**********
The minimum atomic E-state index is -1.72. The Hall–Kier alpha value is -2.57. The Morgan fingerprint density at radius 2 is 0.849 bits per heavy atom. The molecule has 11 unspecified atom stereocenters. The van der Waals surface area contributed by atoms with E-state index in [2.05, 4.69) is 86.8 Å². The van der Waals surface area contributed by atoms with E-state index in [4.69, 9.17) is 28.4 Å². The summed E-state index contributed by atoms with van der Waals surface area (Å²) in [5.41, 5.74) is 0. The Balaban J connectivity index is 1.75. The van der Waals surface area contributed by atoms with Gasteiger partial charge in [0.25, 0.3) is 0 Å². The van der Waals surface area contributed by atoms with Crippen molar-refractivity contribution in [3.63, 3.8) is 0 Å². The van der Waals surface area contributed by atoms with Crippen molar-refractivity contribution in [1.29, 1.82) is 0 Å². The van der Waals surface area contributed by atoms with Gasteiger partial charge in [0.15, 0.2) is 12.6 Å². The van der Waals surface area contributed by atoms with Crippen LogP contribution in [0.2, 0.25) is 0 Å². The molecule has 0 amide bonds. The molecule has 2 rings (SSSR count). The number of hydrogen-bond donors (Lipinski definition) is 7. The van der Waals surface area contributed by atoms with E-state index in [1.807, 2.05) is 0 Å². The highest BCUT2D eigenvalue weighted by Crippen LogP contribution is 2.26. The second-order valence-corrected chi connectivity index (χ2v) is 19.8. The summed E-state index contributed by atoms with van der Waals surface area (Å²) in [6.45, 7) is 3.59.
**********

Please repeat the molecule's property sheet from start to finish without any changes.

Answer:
The minimum atomic E-state index is -1.72. The Hall–Kier alpha value is -2.57. The Morgan fingerprint density at radius 2 is 0.849 bits per heavy atom. The molecule has 11 unspecified atom stereocenters. The van der Waals surface area contributed by atoms with E-state index in [2.05, 4.69) is 86.8 Å². The van der Waals surface area contributed by atoms with E-state index in [4.69, 9.17) is 28.4 Å². The summed E-state index contributed by atoms with van der Waals surface area (Å²) in [5.41, 5.74) is 0. The Balaban J connectivity index is 1.75. The van der Waals surface area contributed by atoms with Gasteiger partial charge in [0.25, 0.3) is 0 Å². The van der Waals surface area contributed by atoms with Crippen molar-refractivity contribution in [3.63, 3.8) is 0 Å². The van der Waals surface area contributed by atoms with Crippen molar-refractivity contribution in [1.29, 1.82) is 0 Å². The van der Waals surface area contributed by atoms with Gasteiger partial charge in [0.15, 0.2) is 12.6 Å². The van der Waals surface area contributed by atoms with Crippen LogP contribution in [0.2, 0.25) is 0 Å². The molecule has 0 amide bonds. The molecule has 2 rings (SSSR count). The number of hydrogen-bond donors (Lipinski definition) is 7. The van der Waals surface area contributed by atoms with E-state index in [1.807, 2.05) is 0 Å². The highest BCUT2D eigenvalue weighted by Crippen LogP contribution is 2.26. The second-order valence-corrected chi connectivity index (χ2v) is 19.8. The summed E-state index contributed by atoms with van der Waals surface area (Å²) in [6.45, 7) is 3.59.